head lice off a human head A head louse, as opposed to a body louse, would never knowingly choose to leave a human scalp to travel to an inanimate object, as that would mean death. If head lice could “fall” off of a human scalp, the species would never survive. Here are the adaptations which prevent head lice from falling.
Head lice off a human head. Human head lice differ from body lice, which live off the human body (laying their eggs in the seams of clothing and return to the human host to feed several times per day). Body lice, despite their outward physical similarities to head lice, are adapted to navigate off their human host onto inanimate objects.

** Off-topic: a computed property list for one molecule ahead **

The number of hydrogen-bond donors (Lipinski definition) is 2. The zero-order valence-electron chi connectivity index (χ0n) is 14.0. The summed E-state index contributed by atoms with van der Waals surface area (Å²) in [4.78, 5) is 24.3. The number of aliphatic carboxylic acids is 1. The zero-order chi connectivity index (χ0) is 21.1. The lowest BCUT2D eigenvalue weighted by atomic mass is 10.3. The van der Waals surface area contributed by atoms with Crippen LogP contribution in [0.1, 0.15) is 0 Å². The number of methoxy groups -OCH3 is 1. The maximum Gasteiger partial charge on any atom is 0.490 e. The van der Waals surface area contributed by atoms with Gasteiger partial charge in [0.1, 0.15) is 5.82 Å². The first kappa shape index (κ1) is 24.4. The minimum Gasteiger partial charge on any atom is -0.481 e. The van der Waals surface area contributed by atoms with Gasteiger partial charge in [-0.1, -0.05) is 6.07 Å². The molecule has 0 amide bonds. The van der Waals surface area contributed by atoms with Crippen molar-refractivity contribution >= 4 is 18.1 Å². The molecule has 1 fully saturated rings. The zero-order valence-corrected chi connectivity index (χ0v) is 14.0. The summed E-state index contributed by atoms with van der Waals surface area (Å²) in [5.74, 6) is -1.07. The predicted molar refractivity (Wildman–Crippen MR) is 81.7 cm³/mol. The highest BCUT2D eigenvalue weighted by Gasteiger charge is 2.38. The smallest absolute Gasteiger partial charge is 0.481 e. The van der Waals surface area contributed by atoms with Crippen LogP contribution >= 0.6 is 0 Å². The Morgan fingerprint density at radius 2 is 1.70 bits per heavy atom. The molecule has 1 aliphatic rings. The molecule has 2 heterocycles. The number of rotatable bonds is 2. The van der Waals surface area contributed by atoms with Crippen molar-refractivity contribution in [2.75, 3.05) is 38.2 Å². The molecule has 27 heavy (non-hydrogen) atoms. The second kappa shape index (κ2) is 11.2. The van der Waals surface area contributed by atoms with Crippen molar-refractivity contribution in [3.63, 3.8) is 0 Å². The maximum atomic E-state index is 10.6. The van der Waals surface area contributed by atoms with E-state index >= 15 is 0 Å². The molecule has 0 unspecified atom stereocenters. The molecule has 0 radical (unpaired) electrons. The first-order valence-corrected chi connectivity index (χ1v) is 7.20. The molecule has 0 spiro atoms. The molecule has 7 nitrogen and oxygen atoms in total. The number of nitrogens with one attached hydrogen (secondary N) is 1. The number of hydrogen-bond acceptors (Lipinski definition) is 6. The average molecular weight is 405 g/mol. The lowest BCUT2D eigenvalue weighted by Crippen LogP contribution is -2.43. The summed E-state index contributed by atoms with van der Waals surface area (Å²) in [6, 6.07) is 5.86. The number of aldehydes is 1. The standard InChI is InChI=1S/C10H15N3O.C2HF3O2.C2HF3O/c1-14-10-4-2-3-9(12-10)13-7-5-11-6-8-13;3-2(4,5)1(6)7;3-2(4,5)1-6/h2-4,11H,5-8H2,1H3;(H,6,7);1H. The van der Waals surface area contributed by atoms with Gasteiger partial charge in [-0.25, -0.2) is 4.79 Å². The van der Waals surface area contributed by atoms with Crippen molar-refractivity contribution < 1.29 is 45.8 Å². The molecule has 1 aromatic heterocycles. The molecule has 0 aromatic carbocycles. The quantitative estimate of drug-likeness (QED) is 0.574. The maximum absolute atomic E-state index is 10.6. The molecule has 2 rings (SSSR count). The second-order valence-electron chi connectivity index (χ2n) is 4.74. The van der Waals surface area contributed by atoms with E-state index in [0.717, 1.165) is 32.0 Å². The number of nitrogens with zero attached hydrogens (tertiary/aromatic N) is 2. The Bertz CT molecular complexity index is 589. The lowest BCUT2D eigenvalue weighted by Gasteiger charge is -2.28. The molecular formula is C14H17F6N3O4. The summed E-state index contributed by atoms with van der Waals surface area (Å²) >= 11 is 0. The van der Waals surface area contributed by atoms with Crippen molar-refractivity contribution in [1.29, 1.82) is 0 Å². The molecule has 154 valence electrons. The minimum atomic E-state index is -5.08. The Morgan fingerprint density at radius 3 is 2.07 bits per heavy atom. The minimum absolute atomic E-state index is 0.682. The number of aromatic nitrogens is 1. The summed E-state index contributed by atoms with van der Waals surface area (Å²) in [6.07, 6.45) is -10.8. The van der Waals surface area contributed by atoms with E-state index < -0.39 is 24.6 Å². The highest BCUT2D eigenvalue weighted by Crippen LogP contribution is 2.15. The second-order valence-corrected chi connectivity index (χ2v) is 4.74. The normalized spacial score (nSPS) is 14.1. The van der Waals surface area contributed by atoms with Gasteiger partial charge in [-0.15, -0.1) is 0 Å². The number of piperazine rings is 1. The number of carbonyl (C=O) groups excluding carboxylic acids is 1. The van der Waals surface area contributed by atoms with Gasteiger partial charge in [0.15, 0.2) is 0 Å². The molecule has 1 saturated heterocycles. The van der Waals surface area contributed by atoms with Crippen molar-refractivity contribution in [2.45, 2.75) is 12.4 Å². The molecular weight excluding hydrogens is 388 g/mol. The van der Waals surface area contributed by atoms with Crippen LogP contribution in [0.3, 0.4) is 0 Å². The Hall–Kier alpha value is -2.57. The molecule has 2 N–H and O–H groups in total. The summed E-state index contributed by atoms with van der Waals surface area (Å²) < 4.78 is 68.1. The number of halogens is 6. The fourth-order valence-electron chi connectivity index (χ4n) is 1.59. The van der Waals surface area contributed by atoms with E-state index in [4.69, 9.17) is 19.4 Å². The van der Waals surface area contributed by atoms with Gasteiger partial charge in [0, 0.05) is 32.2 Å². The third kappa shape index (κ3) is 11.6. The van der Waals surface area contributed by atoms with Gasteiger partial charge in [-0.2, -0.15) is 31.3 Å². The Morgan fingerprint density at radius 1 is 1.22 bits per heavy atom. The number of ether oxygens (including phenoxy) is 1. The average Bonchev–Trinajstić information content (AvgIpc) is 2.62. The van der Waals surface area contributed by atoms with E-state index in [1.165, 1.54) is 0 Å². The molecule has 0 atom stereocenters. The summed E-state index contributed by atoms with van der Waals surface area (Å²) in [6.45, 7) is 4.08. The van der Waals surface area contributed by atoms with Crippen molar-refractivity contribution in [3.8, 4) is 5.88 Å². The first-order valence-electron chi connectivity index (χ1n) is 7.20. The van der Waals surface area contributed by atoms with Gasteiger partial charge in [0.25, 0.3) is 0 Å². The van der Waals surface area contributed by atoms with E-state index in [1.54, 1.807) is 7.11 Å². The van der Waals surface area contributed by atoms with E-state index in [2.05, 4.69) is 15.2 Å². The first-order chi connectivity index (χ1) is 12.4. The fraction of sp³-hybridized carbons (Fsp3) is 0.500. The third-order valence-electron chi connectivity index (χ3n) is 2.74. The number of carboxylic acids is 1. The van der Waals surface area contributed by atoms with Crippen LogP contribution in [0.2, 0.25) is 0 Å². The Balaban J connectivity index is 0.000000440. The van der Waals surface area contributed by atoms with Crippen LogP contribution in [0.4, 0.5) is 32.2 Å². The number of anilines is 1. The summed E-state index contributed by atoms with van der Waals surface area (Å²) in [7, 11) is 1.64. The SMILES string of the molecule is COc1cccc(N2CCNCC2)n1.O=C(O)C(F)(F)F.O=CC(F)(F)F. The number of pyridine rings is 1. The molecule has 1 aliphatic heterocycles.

Head lice, on the other hand, do not exhibit this capability. Try placing a human head louse on a shirt or sweater and see how it struggles to navigate this foreign environment. In the photographs of a head louse leg and claw I took through our microscope last week in the NitWits office, note the highly adapted and specialized claw at the distal end of the head louse leg. This claw is designed to firmly/hydraulically clamp onto the human hair shaft when the hair is disturbed, (brushing hair, showering, changing shirts, etc) and for rapidly traveling through human hair. This claw is not designed for walking from clothing, couches, stuffed animals, bedding, etc. back to the human host. In addition, without hind legs human head lice do not have the ability to jump, as some other arthropods do. Therefore, if somehow a human head louse finds itself off of a human scalp, that is the end of that louse’s life. Lice know that moving away from their human host would be fatal, so they do everything in their power to stay on the human scalp at all times.